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Two times a charm: Why we conduct follow-up interviews in our workplace investigations

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I recently conducted a workplace investigation that included an allegation that an internal workplace investigation was unfair. Several witnesses who were interviewed as part of the internal investigation had provided evidence that was favourable to the complainant, but neither party to the internal investigation was provided with an opportunity to respond to this witness evidence in a follow-up interview. The complainant said that this meant that the internal investigation was unfair, and that the discipline imposed on them at the conclusion of the internal investigation was improper.

In our firm, follow-up interviews, sometimes referred to as “reply interviews,” are a key component of the investigation process. Therefore, following this investigation, I took some time to consider why the follow-up interview is such an important component of a solid investigation process.

The “four pillars” of a solid investigation1

Our investigations are guided by what we call the “four pillars” of a solid investigation. These pillars are fairness, thoroughness, timeliness, and confidentiality. The follow-up interview is a component of the investigation process that is key to both the fairness and the thoroughness pillars of a solid investigation.

Fairness and thoroughness  

During an investigation the complainant is typically interviewed first, followed by interviews with any witnesses and the respondent. Witnesses are those individuals who were identified by either party as potentially having information that is relevant to the investigation. The respondent is interviewed after they have been provided with the details of the allegations against them.

The sequence of interviews will depend on the circumstances of the case. Sometimes, investigators in our firm will interview witnesses identified by the complainant before interviewing the respondent. This sequence can be more efficient if it means that the respondent can reply to all the evidence gathered during their initial interview and there may be no need to conduct a follow-up interview with them. When interviews are conducted in this order, any additional witnesses identified by the respondent would be interviewed following the respondent. For reasons noted below, these additional witness interviews might lead to a follow-up interview with one or both parties.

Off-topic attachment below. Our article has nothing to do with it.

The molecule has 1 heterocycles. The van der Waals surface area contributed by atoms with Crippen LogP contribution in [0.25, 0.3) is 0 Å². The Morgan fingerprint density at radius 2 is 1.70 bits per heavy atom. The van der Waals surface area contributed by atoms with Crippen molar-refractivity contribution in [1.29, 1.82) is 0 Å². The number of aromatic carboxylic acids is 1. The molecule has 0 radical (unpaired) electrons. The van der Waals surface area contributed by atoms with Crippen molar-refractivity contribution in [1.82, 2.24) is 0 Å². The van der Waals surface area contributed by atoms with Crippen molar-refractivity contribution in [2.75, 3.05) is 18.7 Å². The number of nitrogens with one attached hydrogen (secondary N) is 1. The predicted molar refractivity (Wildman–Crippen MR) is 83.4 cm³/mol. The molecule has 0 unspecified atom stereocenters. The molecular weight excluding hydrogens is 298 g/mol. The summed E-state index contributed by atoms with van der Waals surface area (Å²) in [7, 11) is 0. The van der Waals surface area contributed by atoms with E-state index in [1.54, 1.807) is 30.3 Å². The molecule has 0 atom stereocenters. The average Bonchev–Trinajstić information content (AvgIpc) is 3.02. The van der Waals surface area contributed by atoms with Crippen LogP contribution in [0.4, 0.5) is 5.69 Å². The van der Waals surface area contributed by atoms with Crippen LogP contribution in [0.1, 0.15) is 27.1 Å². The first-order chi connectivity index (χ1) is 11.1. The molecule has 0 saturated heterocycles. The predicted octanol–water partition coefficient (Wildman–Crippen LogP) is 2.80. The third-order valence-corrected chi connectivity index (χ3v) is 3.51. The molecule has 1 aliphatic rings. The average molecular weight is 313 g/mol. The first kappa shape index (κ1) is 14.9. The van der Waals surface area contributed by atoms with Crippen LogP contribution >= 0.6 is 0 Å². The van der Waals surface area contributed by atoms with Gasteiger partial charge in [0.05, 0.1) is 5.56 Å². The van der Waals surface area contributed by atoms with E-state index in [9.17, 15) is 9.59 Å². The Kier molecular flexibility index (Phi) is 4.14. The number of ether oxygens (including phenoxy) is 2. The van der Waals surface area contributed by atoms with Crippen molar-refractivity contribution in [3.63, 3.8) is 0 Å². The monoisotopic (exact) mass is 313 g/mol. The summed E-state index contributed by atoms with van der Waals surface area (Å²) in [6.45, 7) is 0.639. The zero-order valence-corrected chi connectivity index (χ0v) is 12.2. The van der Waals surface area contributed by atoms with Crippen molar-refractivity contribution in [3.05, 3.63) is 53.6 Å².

During the initial interview phase of a typical investigation, it is not unusual for an investigator to collect information that is damaging to one or both parties, and that contradicts their information. If the investigator intends to rely upon this information when making findings of fact against one of the parties, then, in the interest of fairness, that party should be advised of the existence of that information and be provided with the opportunity to respond to it. It is likely not fair for a party to see for the first time in an investigation report that the investigator relied on damaging or contradictory information when making findings against that party, when they were not provided with the opportunity to respond to that damaging or contradictory information. Even more unfair and further problematic, because it would also mean that the investigation may lack thoroughness, would be a situation in which a party had relevant information to share with the investigator that could explain the damaging or contradictory information, but were not provided with an opportunity to do so during the investigation.

When to conduct follow-up interviews

To ensure both fairness and thoroughness, investigators will generally need to conduct a follow-up interview with one or both of the parties in the following circumstances: